A front-page piece in the NY Times by Adam Liptak focuses on one of the more serious consequences of the rise in absentee voting.
First, absentee votes are more likely to fall prey to innocuous mistakes that lead to rejections. The article notes that “election officials reject almost 2 percent of ballots cast by mail, double the rate for in-person voting”.
Second, fraud is both theoretically easier to commit through absentee voting, and there have been more documented instances of absentee voting fraud in the last several years than in person voting fraud. Several of the most notable instances of absentee voting fraud are included in the article.
The article does not withhold the irony that those who focus on making voting more efficient and fraud less likely for in person voting may be missing the point. The reality on the ground is that absentee voting is a growing phenomenon and is much more fertile ground for potential fraud and ballot mistakes
The article is a fine read. It touches for a moment upon the essential tension between the “elemental promises of democracy” that are questioned when voting can no longer be trusted, and the democratizing effects of a balloting system that makes voting available to so many more people. Since absentee voting appears to be a permanent fixture in US elections for the time being, this is a tension we need to continue dealing with
Nice story by Jeff Zeleny. Sorry I missed his phone call! I love Michael McDonald, but “studies early voting.” Um….
- Reuters reports on the continuing legal battles over early voting, even as citizens begin to cast their ballots. Amid court challenges, early voting begins in U.S. election [Gronke comments: Along with Hasen and Persily, though speaking only for myself, both parties are fighting hard but this is unlikely to make much of a difference.]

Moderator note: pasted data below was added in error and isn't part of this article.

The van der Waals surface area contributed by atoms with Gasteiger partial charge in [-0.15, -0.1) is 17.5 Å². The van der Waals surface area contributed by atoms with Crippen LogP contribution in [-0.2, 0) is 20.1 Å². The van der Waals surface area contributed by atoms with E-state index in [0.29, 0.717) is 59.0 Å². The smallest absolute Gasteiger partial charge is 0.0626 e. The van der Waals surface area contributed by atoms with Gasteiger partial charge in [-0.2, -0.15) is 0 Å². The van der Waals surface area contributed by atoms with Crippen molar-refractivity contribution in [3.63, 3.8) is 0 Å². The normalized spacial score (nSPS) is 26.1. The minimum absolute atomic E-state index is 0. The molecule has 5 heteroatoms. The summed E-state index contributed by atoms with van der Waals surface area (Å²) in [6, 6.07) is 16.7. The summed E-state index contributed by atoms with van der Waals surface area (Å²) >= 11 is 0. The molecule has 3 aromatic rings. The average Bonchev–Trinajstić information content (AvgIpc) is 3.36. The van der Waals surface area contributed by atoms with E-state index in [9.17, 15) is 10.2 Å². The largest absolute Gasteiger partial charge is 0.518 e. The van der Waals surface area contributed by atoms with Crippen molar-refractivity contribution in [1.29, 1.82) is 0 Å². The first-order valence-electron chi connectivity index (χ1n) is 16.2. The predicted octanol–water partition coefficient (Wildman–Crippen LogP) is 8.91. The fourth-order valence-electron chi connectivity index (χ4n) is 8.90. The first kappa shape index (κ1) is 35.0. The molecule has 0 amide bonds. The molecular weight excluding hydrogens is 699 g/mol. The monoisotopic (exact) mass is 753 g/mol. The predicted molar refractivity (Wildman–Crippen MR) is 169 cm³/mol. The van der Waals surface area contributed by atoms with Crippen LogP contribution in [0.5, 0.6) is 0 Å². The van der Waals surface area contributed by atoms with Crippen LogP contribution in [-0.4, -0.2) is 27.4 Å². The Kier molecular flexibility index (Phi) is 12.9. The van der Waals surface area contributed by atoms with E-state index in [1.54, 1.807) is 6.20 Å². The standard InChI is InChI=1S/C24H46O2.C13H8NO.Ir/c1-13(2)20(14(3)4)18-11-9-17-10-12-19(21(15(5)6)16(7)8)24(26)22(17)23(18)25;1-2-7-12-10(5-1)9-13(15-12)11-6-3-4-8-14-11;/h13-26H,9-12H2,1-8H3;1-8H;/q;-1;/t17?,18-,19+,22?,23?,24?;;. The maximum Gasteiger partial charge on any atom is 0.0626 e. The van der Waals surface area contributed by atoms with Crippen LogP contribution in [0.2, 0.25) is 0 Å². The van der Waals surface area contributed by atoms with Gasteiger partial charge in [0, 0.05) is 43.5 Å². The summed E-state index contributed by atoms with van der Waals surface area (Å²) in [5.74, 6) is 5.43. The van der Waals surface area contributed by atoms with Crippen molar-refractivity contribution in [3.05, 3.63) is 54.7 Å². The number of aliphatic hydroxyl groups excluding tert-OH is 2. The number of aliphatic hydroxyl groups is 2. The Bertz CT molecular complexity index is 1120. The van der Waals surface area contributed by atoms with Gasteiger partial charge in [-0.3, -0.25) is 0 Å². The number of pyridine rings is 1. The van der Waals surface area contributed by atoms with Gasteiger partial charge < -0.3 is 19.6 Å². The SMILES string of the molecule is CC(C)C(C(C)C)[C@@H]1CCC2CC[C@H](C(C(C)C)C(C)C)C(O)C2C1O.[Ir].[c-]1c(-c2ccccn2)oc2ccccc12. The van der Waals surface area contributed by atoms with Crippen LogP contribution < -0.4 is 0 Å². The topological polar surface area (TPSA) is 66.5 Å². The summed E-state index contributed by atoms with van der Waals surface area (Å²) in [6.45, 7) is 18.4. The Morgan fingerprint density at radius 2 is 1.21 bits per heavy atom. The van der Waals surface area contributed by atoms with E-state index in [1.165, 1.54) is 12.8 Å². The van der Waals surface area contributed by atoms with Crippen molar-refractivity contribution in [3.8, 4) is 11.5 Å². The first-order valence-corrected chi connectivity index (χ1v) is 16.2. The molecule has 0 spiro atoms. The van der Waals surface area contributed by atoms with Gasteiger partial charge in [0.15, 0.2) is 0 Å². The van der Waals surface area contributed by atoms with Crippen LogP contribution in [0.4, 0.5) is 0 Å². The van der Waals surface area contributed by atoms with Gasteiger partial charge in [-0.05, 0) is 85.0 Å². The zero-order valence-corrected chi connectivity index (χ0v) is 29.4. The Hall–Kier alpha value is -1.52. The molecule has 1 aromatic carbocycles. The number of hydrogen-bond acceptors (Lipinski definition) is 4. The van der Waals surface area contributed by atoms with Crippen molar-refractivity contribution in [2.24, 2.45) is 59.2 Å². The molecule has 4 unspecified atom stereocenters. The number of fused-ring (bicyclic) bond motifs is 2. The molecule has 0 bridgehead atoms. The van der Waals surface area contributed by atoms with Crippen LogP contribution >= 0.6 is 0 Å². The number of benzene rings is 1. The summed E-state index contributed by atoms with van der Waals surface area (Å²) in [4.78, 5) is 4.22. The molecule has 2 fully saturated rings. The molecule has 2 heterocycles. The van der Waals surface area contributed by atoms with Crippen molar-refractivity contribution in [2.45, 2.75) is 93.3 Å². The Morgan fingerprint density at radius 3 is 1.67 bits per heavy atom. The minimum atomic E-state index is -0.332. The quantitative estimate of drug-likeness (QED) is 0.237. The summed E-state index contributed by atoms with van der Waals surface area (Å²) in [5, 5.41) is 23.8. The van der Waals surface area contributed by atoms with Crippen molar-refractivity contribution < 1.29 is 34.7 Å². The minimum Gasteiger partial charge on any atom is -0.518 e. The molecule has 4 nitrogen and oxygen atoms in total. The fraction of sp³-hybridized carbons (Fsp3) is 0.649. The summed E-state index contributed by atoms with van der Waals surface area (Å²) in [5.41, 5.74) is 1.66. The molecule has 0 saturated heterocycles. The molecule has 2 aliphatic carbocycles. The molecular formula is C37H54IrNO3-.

- Ohio officials have mailed out no-excuse absentee ballots statewide and are urging citizens to return them on a timely basis. Cuyahoga County officials encourage early voting to avoid long lines on Election Day [Gronke comments: a natural experiment in action!]
- Kentucky SoS Alison Grimes endorses a bill that will allow overseas citizens and members of the military to return absentee ballots by email. Grimes proposes letting overseas troops vote by email [Gronke comments: if voting by email is quicker and more secure for the troops, why not allow this for everyone?]
Michael McDonald and I have agreed on a hashtag: #earlyvote.
Set your twitter filters accordingly. Back to your regularly scheduled blog.
It’s early, but the first ballot return rates are coming in from North Carolina and some patterns are emerging.
- Of the 41,245 absentee ballot requests, 83% were from civilians, 8.7%were from the military, and 8% were from overseas voters.
- Civilian ballots that have been returned thus far have the highest acceptance rate (90.5% of the 1089 returned), compared to 87.4% of overseas ballots and 82.4% of military ballots.
- The main reasons for rejected ballots were cancellations, 6% of civilian and 10% of UOCAVA (there is no difference by status).
- However, already 6% of the military ballots have been returned as undeliverable, compared to only 1% of civilian ballots. This is based on an extremely small sample size–that 6% is based on just 10 returned ballots out of 165 total returned. Nonetheless, undeliverable military ballots have been a point of concern in the past.
More updates as I process this file. I think this is a great assignment for my Statistics class!